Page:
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Randomized Controlled Trial
. 2016 Jan;102(1):29-34.
doi: 10.1136/heartjnl-2015-307798. Epub 2015 Oct 5.

Adding Point of Care Ultrasound to Assess Volume Status in Heart Failure Patients in a Nurse-Led Outpatient Clinic. A Randomised Study

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Free PMC article
Randomized Controlled Trial

Adding Point of Care Ultrasound to Assess Volume Status in Heart Failure Patients in a Nurse-Led Outpatient Clinic. A Randomised Study

Guri Holmen Gundersen et al. Heart. .
Free PMC article

Abstract

Objectives: Medical history, physical examination and laboratory testing are not optimal for the assessment of volume status in heart failure (HF) patients. We aimed to study the clinical influence of focused ultrasound of the pleural cavities and inferior vena cava (IVC) performed by specialised nurses to assess volume status in HF patients at an outpatient clinic.

Methods: HF outpatients were prospectively included and underwent laboratory testing, history recording and clinical examination by two nurses with and without an ultrasound examination of the pleural cavities and IVC using a pocket-size imaging device, in random order. Each nurse worked in a team with a cardiologist. The influence of the different diagnostic tests on diuretic dosing was assessed descriptively and in linear regression analyses.

Results: Sixty-two patients were included and 119 examinations were performed. Mean±SD age was 74±12 years, EF was 34±14%, and N-terminal pro-brain natriuretic peptide (NT-proBNP) value was 3761±3072 ng/L. Dosing of diuretics differed between the teams in 31 out of 119 consultations. Weight change and volume status assessed clinically with and without ultrasound predicted dose adjustment of diuretics at follow-up (p<0.05). Change of oedema, NT-proBNP, creatinine, and symptoms did not (p≥0.10). In adjusted analyses, only volume status based on ultrasound predicted dose adjustments of diuretics at first visit and follow-up (all ultrasound p≤0.01, all other p≥0.2).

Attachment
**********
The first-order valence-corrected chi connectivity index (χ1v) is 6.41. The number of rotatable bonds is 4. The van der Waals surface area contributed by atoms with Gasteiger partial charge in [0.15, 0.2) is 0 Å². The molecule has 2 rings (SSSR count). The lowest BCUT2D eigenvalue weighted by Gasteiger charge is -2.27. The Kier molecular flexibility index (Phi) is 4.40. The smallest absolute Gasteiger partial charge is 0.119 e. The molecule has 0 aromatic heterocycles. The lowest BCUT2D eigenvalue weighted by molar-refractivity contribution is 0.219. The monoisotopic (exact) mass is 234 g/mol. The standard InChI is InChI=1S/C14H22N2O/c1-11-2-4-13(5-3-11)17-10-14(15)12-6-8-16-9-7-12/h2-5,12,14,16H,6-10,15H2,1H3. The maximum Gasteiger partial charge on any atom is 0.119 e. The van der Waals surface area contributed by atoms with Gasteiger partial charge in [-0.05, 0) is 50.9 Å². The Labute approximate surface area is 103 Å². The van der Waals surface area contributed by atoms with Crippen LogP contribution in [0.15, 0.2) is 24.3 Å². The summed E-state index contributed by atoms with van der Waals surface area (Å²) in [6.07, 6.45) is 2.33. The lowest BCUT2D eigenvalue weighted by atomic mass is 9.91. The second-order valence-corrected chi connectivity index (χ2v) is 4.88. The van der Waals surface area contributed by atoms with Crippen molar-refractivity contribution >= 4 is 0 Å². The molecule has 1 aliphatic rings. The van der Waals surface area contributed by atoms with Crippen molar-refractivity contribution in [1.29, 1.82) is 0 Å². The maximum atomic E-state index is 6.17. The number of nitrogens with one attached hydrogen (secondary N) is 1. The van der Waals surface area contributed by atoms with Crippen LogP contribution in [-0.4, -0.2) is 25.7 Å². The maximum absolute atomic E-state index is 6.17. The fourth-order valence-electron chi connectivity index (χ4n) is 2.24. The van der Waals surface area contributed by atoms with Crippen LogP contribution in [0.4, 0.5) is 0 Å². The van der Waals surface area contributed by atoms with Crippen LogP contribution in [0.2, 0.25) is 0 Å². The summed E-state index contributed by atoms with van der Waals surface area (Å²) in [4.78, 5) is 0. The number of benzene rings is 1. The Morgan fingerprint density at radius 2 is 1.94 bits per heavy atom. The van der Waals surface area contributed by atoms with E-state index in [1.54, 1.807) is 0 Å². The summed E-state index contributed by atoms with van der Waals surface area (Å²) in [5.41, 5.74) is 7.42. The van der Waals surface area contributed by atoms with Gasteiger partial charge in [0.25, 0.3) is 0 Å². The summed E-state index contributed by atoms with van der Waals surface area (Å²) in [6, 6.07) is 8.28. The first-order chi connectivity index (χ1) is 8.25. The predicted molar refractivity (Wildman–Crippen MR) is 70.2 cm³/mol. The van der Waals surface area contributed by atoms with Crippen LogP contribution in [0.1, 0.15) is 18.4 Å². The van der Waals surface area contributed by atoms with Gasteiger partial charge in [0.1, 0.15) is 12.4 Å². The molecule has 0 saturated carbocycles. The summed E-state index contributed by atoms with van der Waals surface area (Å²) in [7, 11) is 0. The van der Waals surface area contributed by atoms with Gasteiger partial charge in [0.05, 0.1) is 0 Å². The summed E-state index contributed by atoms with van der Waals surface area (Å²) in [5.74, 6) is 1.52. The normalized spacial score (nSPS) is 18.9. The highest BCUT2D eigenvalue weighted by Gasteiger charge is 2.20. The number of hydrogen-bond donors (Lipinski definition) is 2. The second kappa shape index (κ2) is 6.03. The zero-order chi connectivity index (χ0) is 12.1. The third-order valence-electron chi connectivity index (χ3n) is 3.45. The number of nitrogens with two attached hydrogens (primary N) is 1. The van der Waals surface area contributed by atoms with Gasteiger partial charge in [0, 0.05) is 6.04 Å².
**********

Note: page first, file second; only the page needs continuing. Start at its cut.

Conclusions: Ultrasound examinations of the pleural cavities and IVC by nurses may improve diagnostics and patient care in HF patients at an outpatient clinic, but more studies are needed to determine whether these examinations have an impact on clinical outcomes.

Trial registration number: NCT01794715.

Figures

Figure 1
Figure 1
Flow chart of the study. All participants underwent full cross-over with examinations with and without ultrasound (US) in a random order at every study visit. The sequence was randomised by draw both at first and follow-up study visits. Echocardiography for validation was only performed at first visit (N=62). Both the teams with and without access to US made therapeutic decisions based on all available information (usual care±US examination). N, number of visits; NYHA, New York Heart Association; US(−), without access to ultrasound; US(+), with access to ultrasound.
Figure 2
Figure 2
Correlation of ultrasound indices to assess volume status by nurses with reference. The figure shows correlation of: (A) quantification of pleural effusion measured as the dimension of fluid between the diaphragm and the lung surface with patients in sitting position; and (B) end-expiratory dimension of the inferior vena cava (IVC) by pocket-size imaging device (PSID) examinations performed by nurses plotted against similar measurements by reference echocardiography. In (A) no effusion measured by both the nurse and reference is shown as the dot at 0; 0 and the dot at 0.5; 0.5 refers to effusion in the costodiaphragmatic recess only measured by both users.

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